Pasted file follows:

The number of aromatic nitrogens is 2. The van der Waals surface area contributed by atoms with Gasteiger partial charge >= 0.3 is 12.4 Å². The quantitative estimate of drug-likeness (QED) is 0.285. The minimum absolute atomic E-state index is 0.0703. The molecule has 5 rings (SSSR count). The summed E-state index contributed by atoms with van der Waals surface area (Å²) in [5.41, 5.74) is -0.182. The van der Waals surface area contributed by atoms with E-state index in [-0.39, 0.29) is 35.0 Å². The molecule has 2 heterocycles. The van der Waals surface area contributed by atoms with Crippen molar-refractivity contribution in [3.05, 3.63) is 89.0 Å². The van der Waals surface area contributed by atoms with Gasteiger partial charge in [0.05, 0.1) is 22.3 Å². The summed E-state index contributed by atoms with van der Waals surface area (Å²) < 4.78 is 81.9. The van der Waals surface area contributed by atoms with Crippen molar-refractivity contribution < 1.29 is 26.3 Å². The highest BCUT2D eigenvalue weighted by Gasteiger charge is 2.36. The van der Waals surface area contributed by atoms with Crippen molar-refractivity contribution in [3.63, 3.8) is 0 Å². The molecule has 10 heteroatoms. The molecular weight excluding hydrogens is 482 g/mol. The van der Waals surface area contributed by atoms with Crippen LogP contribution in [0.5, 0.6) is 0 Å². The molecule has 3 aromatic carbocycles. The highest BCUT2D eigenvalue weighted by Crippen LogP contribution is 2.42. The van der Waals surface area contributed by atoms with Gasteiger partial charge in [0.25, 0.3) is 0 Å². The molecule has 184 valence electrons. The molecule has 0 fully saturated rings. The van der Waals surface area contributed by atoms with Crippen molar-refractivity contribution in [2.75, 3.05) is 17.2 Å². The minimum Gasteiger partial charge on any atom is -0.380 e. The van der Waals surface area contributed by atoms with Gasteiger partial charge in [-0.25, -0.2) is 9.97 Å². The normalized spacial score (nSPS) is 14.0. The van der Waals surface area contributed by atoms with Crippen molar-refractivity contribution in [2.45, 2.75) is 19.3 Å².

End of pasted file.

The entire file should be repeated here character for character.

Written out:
The number of aromatic nitrogens is 2. The van der Waals surface area contributed by atoms with Gasteiger partial charge >= 0.3 is 12.4 Å². The quantitative estimate of drug-likeness (QED) is 0.285. The minimum absolute atomic E-state index is 0.0703. The molecule has 5 rings (SSSR count). The summed E-state index contributed by atoms with van der Waals surface area (Å²) in [5.41, 5.74) is -0.182. The van der Waals surface area contributed by atoms with E-state index in [-0.39, 0.29) is 35.0 Å². The molecule has 2 heterocycles. The van der Waals surface area contributed by atoms with Crippen molar-refractivity contribution in [3.05, 3.63) is 89.0 Å². The van der Waals surface area contributed by atoms with Gasteiger partial charge in [0.05, 0.1) is 22.3 Å². The summed E-state index contributed by atoms with van der Waals surface area (Å²) < 4.78 is 81.9. The van der Waals surface area contributed by atoms with Crippen molar-refractivity contribution < 1.29 is 26.3 Å². The highest BCUT2D eigenvalue weighted by Gasteiger charge is 2.36. The van der Waals surface area contributed by atoms with Crippen molar-refractivity contribution in [3.63, 3.8) is 0 Å². The molecule has 10 heteroatoms. The molecular weight excluding hydrogens is 482 g/mol. The van der Waals surface area contributed by atoms with Crippen LogP contribution in [0.5, 0.6) is 0 Å². The molecule has 3 aromatic carbocycles. The highest BCUT2D eigenvalue weighted by Crippen LogP contribution is 2.42. The van der Waals surface area contributed by atoms with Gasteiger partial charge in [0.25, 0.3) is 0 Å². The molecule has 184 valence electrons. The molecule has 0 fully saturated rings. The van der Waals surface area contributed by atoms with Crippen molar-refractivity contribution in [2.75, 3.05) is 17.2 Å². The minimum Gasteiger partial charge on any atom is -0.380 e. The van der Waals surface area contributed by atoms with Gasteiger partial charge in [-0.25, -0.2) is 9.97 Å². The normalized spacial score (nSPS) is 14.0. The van der Waals surface area contributed by atoms with Crippen molar-refractivity contribution in [2.45, 2.75) is 19.3 Å².